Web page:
I am the innocuous onlooker on the bridge of his nose, a keen witness to his life and times. I was there when at 12 his father, Nkosi Mphakanyiswa breathed his last and King Jongintaba Dalindyebo wiped the tears streaming down beside me and said I was now his, and he, mine. I shuddered with the rest of his nose when our primary school teacher, without our consent, concluded Rolihlahla was too much of a mouthful and christened him Nelson. Till now the thought tickles me, did that make me a Christian mole?
Even when I was not clearly visible, I was always there for Nelson under the surface, an unspoken but vivacious part of his identity. I bobbed up and down on his face as we fought injustice at Fort Hare, spoke for the down trodden, and gave blood, tears and years whenever prejudice reared its unsightly head. We stayed up all night, eyes glued to lengthy legal letters, as he struggled through his articles at Witkin, Eidelman and Sidelsky.
I swear I lost a heartbeat when I saw Evelyn. She radiated a peace I had never experienced in her dazzling white nurse uniform. I too was drawn to her brilliant eyes and soft skin. I found myself subconsciously searching for a mole on her face… ok a small blackhead? Dimple? Any spot at all? My God! She was flawless!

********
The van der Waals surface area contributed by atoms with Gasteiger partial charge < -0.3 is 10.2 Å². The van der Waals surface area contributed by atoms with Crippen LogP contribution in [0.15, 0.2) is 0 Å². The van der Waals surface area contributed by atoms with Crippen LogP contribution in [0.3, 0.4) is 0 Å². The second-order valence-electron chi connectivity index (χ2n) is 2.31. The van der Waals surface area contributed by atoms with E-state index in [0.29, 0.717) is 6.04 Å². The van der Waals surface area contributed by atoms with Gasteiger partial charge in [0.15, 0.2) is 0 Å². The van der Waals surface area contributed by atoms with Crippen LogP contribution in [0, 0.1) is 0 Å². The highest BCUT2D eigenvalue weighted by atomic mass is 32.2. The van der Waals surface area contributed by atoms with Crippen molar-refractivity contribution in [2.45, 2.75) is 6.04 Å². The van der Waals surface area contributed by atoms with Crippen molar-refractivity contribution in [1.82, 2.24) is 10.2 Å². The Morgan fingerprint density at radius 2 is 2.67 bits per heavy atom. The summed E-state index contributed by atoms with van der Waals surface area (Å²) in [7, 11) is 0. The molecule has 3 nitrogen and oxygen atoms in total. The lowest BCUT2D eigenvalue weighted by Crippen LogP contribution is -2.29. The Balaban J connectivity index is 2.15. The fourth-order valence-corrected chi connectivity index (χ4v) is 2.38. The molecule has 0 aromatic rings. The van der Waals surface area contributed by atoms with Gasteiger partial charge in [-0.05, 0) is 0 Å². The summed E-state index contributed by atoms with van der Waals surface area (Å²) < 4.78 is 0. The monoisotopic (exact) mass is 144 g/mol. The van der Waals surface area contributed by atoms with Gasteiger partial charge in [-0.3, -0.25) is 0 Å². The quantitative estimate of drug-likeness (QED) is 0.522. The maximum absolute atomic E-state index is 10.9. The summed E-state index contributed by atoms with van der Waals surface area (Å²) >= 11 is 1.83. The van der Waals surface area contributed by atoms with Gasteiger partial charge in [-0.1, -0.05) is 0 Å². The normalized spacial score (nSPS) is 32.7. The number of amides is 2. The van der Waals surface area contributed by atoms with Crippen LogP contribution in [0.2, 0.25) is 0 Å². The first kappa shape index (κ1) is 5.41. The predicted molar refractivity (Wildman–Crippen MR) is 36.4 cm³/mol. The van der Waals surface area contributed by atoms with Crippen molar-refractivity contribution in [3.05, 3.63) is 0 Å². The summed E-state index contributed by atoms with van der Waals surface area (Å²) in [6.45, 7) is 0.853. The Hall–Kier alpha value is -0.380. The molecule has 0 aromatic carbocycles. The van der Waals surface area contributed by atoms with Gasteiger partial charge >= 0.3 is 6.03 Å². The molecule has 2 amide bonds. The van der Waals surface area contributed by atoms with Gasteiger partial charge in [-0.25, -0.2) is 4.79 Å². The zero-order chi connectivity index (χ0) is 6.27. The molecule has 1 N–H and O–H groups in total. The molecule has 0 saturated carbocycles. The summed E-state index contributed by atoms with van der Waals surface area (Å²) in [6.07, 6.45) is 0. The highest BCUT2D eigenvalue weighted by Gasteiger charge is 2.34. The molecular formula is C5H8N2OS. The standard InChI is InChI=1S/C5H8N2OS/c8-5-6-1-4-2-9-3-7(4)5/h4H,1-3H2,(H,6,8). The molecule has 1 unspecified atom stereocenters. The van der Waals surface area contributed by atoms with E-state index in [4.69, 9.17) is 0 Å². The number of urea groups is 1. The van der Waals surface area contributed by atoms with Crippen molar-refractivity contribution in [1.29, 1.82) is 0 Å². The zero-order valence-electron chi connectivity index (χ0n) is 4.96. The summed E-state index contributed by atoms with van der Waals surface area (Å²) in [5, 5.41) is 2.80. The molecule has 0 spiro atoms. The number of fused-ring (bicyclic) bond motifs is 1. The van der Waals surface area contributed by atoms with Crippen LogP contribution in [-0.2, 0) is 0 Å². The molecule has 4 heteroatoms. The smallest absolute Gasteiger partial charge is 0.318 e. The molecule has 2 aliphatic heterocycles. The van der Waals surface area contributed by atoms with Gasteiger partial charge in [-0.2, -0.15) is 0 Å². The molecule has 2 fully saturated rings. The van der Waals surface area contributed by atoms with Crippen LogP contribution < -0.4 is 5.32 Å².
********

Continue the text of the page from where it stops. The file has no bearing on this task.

It is 2016. The apartheid war has been fought and won (Or has it?). We have ruled our dear nation and left an eternal legacy behind. I have loved, lost and loved again. Now I rest silently on Rolihlahla’s skeletal face but we are not at peace. Our people have left the enemy at the gate and cut up our brothers at home… like amnesiac bloodletting butchers.
art by @iamloocas (Instagram)